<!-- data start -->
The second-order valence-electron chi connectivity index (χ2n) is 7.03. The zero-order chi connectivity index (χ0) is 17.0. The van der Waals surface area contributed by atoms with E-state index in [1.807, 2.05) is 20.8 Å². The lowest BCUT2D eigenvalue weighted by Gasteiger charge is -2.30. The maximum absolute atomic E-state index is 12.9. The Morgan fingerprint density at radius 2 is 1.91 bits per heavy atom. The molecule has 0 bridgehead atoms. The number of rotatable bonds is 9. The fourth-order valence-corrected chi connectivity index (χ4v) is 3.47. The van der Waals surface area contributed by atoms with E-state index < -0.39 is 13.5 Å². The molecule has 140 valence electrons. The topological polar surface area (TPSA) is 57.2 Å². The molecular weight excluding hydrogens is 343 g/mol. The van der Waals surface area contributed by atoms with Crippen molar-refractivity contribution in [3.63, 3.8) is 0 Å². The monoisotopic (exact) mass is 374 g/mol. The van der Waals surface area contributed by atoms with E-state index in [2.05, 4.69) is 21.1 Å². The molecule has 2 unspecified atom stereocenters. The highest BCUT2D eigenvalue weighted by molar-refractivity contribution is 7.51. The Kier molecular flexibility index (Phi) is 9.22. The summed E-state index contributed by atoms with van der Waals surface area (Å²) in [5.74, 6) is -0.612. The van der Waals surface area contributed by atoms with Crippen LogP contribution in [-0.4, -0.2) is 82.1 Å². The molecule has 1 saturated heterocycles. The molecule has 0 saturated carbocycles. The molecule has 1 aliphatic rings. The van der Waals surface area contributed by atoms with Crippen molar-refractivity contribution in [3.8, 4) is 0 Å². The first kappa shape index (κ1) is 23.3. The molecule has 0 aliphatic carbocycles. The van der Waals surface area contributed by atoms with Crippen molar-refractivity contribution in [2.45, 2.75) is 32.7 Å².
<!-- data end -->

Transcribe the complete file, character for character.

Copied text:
The second-order valence-electron chi connectivity index (χ2n) is 7.03. The zero-order chi connectivity index (χ0) is 17.0. The van der Waals surface area contributed by atoms with E-state index in [1.807, 2.05) is 20.8 Å². The lowest BCUT2D eigenvalue weighted by Gasteiger charge is -2.30. The maximum absolute atomic E-state index is 12.9. The Morgan fingerprint density at radius 2 is 1.91 bits per heavy atom. The molecule has 0 bridgehead atoms. The number of rotatable bonds is 9. The fourth-order valence-corrected chi connectivity index (χ4v) is 3.47. The van der Waals surface area contributed by atoms with E-state index < -0.39 is 13.5 Å². The molecule has 140 valence electrons. The topological polar surface area (TPSA) is 57.2 Å². The molecular weight excluding hydrogens is 343 g/mol. The van der Waals surface area contributed by atoms with Crippen molar-refractivity contribution in [3.63, 3.8) is 0 Å². The monoisotopic (exact) mass is 374 g/mol. The van der Waals surface area contributed by atoms with E-state index in [2.05, 4.69) is 21.1 Å². The molecule has 2 unspecified atom stereocenters. The highest BCUT2D eigenvalue weighted by molar-refractivity contribution is 7.51. The Kier molecular flexibility index (Phi) is 9.22. The summed E-state index contributed by atoms with van der Waals surface area (Å²) in [5.74, 6) is -0.612. The van der Waals surface area contributed by atoms with Crippen LogP contribution in [-0.4, -0.2) is 82.1 Å². The molecule has 1 saturated heterocycles. The molecule has 0 saturated carbocycles. The molecule has 1 aliphatic rings. The van der Waals surface area contributed by atoms with Crippen molar-refractivity contribution in [3.8, 4) is 0 Å². The first kappa shape index (κ1) is 23.3. The molecule has 0 aliphatic carbocycles. The van der Waals surface area contributed by atoms with Crippen molar-refractivity contribution in [2.45, 2.75) is 32.7 Å².